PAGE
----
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Buddha in the Chinese Room: Empty Persons, Other Mindstreams, and the Strong AI Debate
University of Hawai‘i West O‘ahu
Abstract: The question of whether we can build machines that can think and feel has been with us since at least the time of Descartes. However, it has taken on a new sense of urgency and significance as our lives have become progressively more integrated with and dependent on artificially intelligent technologies. But what does ‘artificial intelligence’ mean exactly? Is it truly possible to build computers that can think and feel like us, and what would it mean if we could? This paper will explore John Searle’s famous rejection of the possibility of such ‘strong AI’ through his Chinese Room Argument and how he handles several replies to his argument. We will then discuss these replies further in the context of Buddhist considerations with respect to the emptiness of persons (pudgalanairātmya), emptiness (śūnyatā) more generally, and the status of the succession of mental states in others (santānāntara)—especially as this pertains to Buddha’s purported omniscience. Doing so will give us resources to examine the implications of Buddhist considerations for strong AI, thus giving us a sense of what a Buddhist perspective might say about the possibility of developing such technology.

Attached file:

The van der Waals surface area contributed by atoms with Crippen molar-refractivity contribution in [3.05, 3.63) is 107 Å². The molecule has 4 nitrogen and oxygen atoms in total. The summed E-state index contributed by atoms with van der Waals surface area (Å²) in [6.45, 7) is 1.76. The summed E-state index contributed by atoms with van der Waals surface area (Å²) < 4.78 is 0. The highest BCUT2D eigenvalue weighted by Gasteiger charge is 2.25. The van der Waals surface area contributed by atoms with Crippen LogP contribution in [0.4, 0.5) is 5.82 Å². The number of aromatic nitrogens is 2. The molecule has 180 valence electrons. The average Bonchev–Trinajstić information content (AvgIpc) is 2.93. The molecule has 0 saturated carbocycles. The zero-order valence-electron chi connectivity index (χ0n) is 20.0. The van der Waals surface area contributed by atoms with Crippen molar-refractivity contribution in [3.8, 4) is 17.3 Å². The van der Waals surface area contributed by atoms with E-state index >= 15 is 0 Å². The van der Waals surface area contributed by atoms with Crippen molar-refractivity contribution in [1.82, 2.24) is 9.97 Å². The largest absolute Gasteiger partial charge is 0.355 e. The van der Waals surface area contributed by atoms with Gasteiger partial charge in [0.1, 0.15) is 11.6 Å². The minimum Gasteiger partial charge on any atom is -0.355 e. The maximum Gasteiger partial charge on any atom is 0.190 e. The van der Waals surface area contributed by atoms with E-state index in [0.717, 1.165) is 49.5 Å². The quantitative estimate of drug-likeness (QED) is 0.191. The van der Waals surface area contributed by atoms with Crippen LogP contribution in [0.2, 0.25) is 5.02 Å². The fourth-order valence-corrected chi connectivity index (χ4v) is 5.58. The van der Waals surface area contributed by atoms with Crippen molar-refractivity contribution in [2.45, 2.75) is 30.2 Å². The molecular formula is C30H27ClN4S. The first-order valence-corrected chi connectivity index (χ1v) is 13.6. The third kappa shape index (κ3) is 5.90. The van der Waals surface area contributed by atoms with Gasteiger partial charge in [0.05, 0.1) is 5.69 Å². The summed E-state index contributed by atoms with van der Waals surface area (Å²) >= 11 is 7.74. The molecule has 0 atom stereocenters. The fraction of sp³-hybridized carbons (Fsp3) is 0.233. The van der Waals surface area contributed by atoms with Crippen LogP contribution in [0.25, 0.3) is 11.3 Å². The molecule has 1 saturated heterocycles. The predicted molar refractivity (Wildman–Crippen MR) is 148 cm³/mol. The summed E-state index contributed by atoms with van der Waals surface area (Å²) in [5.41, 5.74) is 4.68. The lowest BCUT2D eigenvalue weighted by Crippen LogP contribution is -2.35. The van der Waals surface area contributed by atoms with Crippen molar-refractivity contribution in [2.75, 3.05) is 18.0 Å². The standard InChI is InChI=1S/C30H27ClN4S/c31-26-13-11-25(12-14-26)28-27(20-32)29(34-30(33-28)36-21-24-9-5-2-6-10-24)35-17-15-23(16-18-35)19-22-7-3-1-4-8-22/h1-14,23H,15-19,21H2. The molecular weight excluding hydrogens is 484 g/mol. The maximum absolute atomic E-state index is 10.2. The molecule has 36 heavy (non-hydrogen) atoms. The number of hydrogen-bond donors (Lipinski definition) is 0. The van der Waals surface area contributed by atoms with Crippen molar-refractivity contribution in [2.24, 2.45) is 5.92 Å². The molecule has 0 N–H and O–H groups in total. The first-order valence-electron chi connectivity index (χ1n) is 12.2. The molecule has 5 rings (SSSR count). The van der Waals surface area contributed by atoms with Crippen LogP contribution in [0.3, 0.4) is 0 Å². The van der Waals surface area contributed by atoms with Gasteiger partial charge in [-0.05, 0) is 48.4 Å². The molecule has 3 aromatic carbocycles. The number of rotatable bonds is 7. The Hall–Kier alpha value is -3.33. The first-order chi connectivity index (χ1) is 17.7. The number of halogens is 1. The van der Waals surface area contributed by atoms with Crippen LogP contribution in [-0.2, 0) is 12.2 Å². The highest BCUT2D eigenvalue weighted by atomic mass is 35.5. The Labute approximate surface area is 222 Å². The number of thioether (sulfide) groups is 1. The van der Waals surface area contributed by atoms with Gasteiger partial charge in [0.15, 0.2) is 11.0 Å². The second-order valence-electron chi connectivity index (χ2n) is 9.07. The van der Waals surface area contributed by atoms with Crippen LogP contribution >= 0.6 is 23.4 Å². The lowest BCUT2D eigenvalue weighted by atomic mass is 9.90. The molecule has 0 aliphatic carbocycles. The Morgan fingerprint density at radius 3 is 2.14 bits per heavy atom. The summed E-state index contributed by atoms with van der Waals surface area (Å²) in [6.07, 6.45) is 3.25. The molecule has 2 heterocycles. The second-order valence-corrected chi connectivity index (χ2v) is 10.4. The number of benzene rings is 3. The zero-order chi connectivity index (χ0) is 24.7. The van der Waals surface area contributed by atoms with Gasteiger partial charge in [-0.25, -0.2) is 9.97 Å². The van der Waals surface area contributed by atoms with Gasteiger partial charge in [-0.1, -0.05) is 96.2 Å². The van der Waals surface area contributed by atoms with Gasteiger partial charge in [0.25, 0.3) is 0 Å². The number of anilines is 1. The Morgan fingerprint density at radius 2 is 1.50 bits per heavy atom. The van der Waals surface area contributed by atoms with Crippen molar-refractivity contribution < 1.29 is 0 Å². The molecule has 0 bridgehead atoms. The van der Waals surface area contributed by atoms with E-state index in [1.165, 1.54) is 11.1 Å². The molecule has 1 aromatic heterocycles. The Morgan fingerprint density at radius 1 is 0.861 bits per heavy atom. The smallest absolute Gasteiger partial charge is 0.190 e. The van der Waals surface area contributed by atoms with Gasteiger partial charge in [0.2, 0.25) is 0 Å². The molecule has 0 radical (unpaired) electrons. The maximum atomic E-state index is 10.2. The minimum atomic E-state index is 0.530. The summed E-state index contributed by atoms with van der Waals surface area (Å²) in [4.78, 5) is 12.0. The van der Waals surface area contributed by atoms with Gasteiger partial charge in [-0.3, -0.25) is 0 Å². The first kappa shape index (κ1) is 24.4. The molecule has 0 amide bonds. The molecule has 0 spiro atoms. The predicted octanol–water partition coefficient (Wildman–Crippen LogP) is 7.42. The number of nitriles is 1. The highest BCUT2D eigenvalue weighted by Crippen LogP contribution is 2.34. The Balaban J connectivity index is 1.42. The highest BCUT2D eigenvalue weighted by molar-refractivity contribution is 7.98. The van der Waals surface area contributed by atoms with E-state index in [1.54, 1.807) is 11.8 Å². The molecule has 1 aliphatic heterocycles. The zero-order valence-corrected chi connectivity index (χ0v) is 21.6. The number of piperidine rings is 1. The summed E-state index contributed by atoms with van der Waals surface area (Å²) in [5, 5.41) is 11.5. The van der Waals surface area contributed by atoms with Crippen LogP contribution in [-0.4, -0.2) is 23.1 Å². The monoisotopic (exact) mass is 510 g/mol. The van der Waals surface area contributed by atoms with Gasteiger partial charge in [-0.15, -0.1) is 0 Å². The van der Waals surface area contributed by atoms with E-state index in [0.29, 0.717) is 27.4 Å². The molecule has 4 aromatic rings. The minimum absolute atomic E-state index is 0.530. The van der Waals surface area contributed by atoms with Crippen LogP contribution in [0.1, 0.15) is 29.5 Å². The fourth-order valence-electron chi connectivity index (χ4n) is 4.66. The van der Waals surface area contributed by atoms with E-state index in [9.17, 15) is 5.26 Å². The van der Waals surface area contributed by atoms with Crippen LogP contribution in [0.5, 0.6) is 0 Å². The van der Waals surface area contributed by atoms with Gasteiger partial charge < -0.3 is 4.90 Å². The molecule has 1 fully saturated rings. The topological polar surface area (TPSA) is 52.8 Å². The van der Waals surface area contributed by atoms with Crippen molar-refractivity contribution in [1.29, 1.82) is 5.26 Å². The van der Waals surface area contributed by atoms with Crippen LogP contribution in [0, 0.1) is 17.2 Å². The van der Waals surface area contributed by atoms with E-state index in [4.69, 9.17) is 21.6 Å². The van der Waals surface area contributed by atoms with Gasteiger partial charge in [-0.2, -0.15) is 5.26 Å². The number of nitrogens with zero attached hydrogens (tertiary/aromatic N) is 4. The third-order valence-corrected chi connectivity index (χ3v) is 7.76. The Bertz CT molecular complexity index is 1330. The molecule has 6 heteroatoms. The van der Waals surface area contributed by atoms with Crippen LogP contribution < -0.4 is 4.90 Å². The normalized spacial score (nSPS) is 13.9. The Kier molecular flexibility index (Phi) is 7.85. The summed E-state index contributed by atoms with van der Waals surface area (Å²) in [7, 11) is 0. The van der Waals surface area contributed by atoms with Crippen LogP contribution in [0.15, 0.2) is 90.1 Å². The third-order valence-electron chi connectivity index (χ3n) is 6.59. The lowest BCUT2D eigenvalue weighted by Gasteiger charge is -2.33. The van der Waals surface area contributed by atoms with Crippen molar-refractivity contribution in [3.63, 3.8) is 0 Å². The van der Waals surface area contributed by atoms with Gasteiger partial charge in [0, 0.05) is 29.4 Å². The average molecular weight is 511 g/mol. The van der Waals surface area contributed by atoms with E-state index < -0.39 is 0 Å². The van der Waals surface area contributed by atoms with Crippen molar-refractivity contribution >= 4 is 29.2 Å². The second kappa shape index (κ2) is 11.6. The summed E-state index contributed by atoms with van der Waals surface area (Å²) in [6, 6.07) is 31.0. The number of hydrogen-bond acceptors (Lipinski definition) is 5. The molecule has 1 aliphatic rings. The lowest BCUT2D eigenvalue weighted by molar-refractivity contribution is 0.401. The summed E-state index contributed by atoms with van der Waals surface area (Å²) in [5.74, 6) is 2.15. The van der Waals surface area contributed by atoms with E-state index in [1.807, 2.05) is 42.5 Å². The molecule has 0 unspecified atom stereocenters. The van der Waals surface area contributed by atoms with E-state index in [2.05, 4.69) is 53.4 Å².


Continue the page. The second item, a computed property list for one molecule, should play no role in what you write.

Keywords: Strong AI, emptiness, other minds, Buddha’s omniscience
This is an open access article distributed under the Creative Commons Attribution License which permits unrestricted use, distribution, and reproduction in any medium, provided the original work is properly cited.